26 December 2020
Hi. It’s Maksim Zagovor, Head of Media at Team 29
The final and 52nd full week of this altogether unfulfilling 2020 is coming to an end. It has, of course, been an historic week. Let’s take it one day at a time.
Monday was like taking a blow to the head – with a phone. Aleksei Navalny pulled off the ‘prank of the year’ by calling (let’s have a smattering of security terminology here) a ‘purported’ FSB official who ‘supposedly’ took part in an ‘alleged’ attempt on the politician’s life. In the conversation, Head of Team 29 Ivan Pavlov heard, ‘tacit admissions of involvement in the poisoning’, admissions that could be used in court. If things were different, there would be a trial. So, what else can we do? Be realists: demand the impossible! By which I mean an investigation.
Tuesday was an important day in the insane criminal trial of Ivan Safronov. Our lawyers, fed up with conflicting information about what on earth it is that Vanya is being accused of, set things straight with the publication of the official decision to indict their client. Of course, neither Roscosmos nor ‘service in government’, as emphasised by Putin, feature in the decision. You can read it for yourself. Again, Safronov is being accused of a crime that he supposedly committed in 2017. At the time, he worked as a journalist at the newspaper Kommersant, and nowhere else. Now it’s official, as they say. “The Kremlin has noted the publication”, noted Dmitry Peskov modestly, commenting on the decision.
While you’re at it, Dmitry Sergeevich, take a look at the ‘spy’ cases in Russia today, which are increasing in number every year. Just for you, we selected the most high-profile among them: here’s our first video, and here’s the follow-up.
Wednesday, and in its third (and final) reading, the State Duma passed a law recognising individuals as foreign agents. Simply put, if you engage in political activity (in the broadest possible sense of the term) and receive financial support/fees/donations from overseas, then that’s it, you’re a foreign agent and must apply for inclusion in the relevant list. Here’s a simple example: you organise a seminar on freedom of speech. One of the partners is a foreigner, and he transfers some cash to you to help organise it. Well, that’s done it – welcome to the spy network! Our lawyer Maksim Olenichev goes into it in more detail here.
Thursday was ‘fish day’ [Soviet work canteens served fish on Thursdays – ed.], and we were the fish, hitting against the ice of Russia’s Ministry of Justice. On 24 December, that department responded to a letter from 11 human rights organisations, including Team 29, which laid out proposed improvements surrounding freedom of assembly. But what amounts to an improvement for citizens poses a problem for officials, and so the response was predictably negative. Our suggestion was to organise a platform of experts and, together, at least make a start, at least begin to have a dialogue, but the Ministry put a stop to it with a single document. Oh well, in the meantime you can listen to the debate about freedom of assembly that came out it. In the new episode of our Little Terror podcast, we discuss with OVD-Info journalist Denis Shedov how to hold a protest rally in 2021.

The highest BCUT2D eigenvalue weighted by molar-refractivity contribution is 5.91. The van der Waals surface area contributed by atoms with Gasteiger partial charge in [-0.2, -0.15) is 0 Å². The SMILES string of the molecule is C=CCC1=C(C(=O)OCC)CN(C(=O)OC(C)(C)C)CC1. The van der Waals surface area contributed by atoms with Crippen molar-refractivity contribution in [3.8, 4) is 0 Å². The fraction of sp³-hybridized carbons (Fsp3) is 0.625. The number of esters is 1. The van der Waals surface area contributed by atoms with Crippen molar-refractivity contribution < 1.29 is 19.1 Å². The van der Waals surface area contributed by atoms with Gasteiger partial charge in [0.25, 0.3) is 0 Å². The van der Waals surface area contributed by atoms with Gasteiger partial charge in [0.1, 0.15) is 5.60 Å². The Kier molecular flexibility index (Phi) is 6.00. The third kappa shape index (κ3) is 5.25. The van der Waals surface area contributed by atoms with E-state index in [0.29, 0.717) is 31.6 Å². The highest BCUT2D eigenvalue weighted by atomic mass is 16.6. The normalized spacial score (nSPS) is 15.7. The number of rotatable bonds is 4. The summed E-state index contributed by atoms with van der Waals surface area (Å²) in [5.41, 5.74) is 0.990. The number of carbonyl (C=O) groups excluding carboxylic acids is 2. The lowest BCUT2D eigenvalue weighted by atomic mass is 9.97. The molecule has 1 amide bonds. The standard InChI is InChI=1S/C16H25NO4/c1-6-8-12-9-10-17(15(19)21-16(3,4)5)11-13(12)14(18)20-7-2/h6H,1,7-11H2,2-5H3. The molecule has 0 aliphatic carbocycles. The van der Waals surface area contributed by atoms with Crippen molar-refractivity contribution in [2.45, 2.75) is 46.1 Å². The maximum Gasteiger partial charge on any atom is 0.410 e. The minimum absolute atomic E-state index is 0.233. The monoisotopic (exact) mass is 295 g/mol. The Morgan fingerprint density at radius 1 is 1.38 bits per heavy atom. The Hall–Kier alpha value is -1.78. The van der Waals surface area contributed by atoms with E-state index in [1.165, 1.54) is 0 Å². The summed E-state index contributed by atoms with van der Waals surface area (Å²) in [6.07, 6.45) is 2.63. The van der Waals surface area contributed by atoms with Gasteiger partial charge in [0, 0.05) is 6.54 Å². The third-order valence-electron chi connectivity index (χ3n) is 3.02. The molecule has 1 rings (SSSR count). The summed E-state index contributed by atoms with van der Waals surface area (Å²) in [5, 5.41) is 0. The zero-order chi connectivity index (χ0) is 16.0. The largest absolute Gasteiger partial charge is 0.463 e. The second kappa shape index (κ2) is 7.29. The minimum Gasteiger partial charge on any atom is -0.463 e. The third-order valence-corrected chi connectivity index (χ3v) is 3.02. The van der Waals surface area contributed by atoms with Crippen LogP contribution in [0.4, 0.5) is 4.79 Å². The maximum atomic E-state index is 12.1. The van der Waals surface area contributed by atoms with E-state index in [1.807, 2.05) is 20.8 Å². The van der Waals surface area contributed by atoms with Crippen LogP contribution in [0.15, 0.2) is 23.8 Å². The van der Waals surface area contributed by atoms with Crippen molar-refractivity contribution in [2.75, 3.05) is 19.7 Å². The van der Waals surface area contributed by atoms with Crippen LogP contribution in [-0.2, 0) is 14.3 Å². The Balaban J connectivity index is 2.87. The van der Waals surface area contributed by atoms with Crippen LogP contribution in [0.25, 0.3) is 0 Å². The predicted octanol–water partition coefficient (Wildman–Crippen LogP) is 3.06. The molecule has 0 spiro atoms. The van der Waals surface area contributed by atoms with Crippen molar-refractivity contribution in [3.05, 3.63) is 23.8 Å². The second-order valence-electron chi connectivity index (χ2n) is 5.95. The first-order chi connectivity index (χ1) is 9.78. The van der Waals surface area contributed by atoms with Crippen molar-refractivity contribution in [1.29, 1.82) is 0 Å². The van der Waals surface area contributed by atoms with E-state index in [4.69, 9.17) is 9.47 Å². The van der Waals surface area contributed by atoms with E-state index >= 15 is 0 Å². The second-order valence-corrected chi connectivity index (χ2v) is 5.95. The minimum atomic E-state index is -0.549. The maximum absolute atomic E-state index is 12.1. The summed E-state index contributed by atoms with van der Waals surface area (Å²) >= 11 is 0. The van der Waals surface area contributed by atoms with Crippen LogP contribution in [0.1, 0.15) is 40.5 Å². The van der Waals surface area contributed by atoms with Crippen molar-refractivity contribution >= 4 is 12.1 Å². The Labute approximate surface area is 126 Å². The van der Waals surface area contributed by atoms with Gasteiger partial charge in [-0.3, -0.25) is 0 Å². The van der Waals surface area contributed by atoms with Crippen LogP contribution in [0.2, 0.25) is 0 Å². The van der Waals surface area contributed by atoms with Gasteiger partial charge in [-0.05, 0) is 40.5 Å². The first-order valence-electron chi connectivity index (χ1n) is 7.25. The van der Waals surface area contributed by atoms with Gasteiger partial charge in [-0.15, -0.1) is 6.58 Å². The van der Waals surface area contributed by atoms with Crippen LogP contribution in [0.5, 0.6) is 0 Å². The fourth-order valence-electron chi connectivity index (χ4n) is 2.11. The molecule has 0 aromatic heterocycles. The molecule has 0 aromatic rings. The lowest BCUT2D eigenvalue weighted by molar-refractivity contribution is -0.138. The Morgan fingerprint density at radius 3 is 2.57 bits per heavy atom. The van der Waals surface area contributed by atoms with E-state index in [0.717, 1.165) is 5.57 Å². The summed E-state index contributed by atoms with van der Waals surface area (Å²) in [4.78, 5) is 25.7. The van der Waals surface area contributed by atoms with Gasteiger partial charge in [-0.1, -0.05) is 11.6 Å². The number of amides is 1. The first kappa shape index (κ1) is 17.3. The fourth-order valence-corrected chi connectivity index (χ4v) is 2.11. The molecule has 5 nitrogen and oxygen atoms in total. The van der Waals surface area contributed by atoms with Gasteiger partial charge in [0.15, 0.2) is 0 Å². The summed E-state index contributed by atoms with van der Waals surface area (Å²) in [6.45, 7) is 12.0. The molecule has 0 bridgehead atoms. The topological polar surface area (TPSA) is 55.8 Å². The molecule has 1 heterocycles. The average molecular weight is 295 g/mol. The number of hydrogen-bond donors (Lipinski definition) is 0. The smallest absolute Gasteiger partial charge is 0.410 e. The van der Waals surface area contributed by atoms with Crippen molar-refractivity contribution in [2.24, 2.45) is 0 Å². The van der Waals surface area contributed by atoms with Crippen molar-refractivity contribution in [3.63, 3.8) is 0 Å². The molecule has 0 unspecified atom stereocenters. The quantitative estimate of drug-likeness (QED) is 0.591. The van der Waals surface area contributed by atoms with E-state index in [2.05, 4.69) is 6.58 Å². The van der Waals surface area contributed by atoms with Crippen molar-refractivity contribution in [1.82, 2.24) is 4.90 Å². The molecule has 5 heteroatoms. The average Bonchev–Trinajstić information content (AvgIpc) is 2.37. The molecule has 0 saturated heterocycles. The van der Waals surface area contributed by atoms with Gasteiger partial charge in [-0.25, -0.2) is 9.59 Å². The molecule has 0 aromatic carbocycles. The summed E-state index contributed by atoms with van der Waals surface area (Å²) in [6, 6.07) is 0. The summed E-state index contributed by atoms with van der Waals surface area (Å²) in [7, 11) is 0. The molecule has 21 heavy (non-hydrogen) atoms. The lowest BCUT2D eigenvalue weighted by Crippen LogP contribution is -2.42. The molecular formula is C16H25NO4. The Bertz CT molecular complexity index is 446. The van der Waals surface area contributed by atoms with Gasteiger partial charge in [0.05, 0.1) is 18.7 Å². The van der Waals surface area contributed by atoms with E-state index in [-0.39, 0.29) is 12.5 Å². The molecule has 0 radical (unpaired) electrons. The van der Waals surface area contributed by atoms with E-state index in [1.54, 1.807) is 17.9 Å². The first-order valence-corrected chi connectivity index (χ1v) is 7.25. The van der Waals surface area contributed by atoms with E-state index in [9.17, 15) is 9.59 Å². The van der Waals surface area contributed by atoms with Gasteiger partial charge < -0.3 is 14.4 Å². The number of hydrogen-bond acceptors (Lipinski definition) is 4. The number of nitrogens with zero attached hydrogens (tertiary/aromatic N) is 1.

The letter from the Ministry of Justice, though, turned out to be just a taste of things to come. Again, a main course was cooked up by deputies, requiring social media companies to monitor comments across all platforms exceeding 500,000 users and to remove any ‘insults directed at the government’ and other unprintable content. That’s in the purest sense of the term ‘unprintable’, because the new law amounts to no more than pure censorship.
The main verdict of the day was that imposed on Antonina Zimina and Konstantin Antonets. The married couple from Kaliningrad was found guilty of treason. She will spend 13 years in a general regime prison camp, and he 12 and a half years in a strict regime prison camp. The court found that in 2012, Zimina had been recruited by the Latvian intelligence services and that she had subsequently passed them top-secret information and had her husband come in on the operation. It’s actually a murky story. We first learned about the husband and wife on hearing that they had just sent their friends some photographs from their wedding, which had been attended by a man who worked for the FSB. But then, because of these pictures, his identity supposedly got out into the open. It sounds like the script from some absurdist play. And then, towards the end of the trial, Antonina’s father, Konstantin Zimin, argued that the prosecution should not insist on punishment for the ‘wedding’ incident but instead focus on the family’s communications with Latvian intelligence. Once again, the main challenge we have in cases such as this is the total secrecy, lack of transparency, and impossibility of public scrutiny. Both Zimina and Antonets have pleaded not guilty.
Finally, I’ll share our new guide about the anti-extremism police (‘Centre E’).
I’d like to thank you for reading, watching and listening to us in 2020. There’s more to come!
Have a Happy New Year! My one wish is, of course, for you to be free!
Translated by Lindsay Munford